Indiana State University Newsroom

ISU, Ivy Tech dedicate Veterans Resource Center

September 22, 2010

Student veterans joined officials with Indiana State University, Ivy Tech Community College and the Indiana Army and Air National Guard on Wednesday to dedicate a new Veterans Resource Center.

Located in the John T. Myers Technology Center on the Indiana State campus, the center is intended to provide student veterans with a central location where they can find out about benefits and resources available to them and their families, as well as a place for camaraderie.

It is available for use by students attending any college or university in the Wabash Valley.

An $89,000 grant from the Military Family Research Institute and Operation Diploma at Purdue University, funded by Lilly Endowment, helped make the Veterans Resource Center and other initiatives for student veterans possible.

"This center is one of many ways that Indiana State is working to improve the success of our students in meeting their educational goals. This program targets a very important group - our veterans," said ISU President Dan Bradley.

"Ivy Tech is a great partner with Indiana State in helping to increase the number of Indiana residents with college degrees. We are proud of that partnership and look forward to working with Ivy Tech-Wabash Valley to ensure that both institutions provide the best service possible to this unique group of students."

Bradley thanked the Military Family Research Institute and Operation Diploma for awarding the funds.

"To all the student veterans here today, I look forward to shaking your hand when you cross the stage at commencement and I salute your dedication to building a better future for yourselves and for your families," he said.

Don Doucette, provost of Ivy Tech-Wabash Valley, pledged the community college's ongoing support for student veterans.

"It is literally true that at no time in the history of this country have so many owed so much to so select a group of professional members of the armed forces," Doucette said. "We are honored to provide educational opportunities to those returning to civilian life from great service to their country."

While Indiana is the 16th most populous state in the country, it ranks third in the number of National Guard and Reserve members who have been called to active duty since the terrorist attacks of Sept. 11, 2001, said Michael Caress, veterans' benefits coordinator at Indiana State.

Thanks to the Operation Diploma grant, Ivy Tech has hired a part-time veterans' coordinator who will work closely with Caress.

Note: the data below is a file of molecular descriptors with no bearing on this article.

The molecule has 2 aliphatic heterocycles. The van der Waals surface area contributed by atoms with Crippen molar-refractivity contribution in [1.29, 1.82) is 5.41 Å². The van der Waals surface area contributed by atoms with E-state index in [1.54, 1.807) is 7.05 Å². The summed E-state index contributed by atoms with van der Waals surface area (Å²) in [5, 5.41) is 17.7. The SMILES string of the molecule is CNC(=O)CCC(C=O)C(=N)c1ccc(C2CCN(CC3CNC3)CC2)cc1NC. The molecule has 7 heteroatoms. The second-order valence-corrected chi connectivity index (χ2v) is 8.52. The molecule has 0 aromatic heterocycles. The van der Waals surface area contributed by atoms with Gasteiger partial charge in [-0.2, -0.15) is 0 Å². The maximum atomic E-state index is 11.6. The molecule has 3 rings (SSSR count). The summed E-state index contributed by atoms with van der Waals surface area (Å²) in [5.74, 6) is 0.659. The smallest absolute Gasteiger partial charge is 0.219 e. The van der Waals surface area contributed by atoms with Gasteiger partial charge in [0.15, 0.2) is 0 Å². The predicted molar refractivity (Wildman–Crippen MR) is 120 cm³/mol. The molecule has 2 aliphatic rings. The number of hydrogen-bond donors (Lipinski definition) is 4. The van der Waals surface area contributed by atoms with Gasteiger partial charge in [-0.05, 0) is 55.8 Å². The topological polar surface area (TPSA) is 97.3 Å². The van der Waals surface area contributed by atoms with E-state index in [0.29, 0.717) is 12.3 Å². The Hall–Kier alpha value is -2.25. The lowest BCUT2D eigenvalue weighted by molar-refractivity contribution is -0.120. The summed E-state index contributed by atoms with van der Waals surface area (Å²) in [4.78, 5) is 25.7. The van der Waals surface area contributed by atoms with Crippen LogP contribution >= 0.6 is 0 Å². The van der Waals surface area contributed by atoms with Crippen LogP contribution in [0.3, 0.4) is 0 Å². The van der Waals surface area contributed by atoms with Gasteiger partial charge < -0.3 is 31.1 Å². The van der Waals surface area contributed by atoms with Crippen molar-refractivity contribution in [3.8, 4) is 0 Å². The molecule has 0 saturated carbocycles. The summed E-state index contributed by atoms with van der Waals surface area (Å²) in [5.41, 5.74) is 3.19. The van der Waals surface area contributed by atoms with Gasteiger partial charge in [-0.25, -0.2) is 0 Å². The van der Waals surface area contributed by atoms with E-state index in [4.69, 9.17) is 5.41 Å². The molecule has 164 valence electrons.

"This resource center is a part of a comprehensive effort by ISU and Ivy Tech to make the schools the most veteran friendly schools in the Wabash Valley," Caress said. "Veterans now have a place at Indiana State where they can come together and be with other veterans. We hope this helps make them feel more comfortable about coming to campus and, as a result, be more successful in completing a degree."

In addition to providing valuable information for veterans on the center's computers, the center allows current military members to access their military records using their military ID without having to travel to an armory or other military facility, Caress said.

Sarah Appell, outreach specialist with Operation Diploma, said dedication of the ISU Veterans Resource Center marked "a great day for anyone who understands and appreciates the critical role that faculty, staff and administrators play in supporting the efforts of student service members and veterans."

"More importantly, this marks a great day for many current service members and veterans and for future students who will come here to earn their degree," she added.

Appell said Indiana State is a flagship institution when it comes to providing a military friendly campus. She cited Caress' outreach to armories and military bases and publication of a new resource guide for student veterans.

"The work we do here is a memorial to all of the student service members that have served before us and the student service members and veterans who will continue to come to Ivy Tech and ISU," she said.

Student veteran leaders at Indiana State and Ivy Tech said the efforts of the two institutions are appreciated.

"Our mission is to assist veterans in academic and life success. We also want to promote veteran awareness and donate our time to the community," said Clay Ferguson, president of the Student Veterans Organization at Ivy Tech-Wabash Valley.

Chelsea Ellis, president of the Student Veterans Organizations at Indiana State, said that military members confide in each other.

"Coming back to school was hard. Having this center allows veterans to talk with one another and intermingle, helping one another achieve their degree," Ellis said.

About 240 student veterans currently attend Indiana State while about 200 student veterans are enrolled at Ivy Tech.

Photos: - Cutting the ribbon for the new Veterans Resource Center at Indiana State University were (left to right) Chief Master Sgt. Darrell Newman of the Indiana Air National Guard; Gary Busiere, veterans' benefits coordinator at Ivy Tech Community College-Wabash Valley; Michael Caress, ISU veterans' benefits coordinator; and Command Sgt. Major Darin Carlson of the Indiana Army National Guard. (ISU/Bethany Baker) - The new Veterans Resource Center at Indiana State University is available for use by student veterans attending any college or university in the Wabash Valley. (ISU/Bethany Baker)

Contact: Michael Caress, veterans' coordinator, Office of Admissions, Indiana State University, 812-237-2540 or

Writer: Dave Taylor, media relations director, Office of Communications and Marketing, Indiana State University, 812-237-3743 or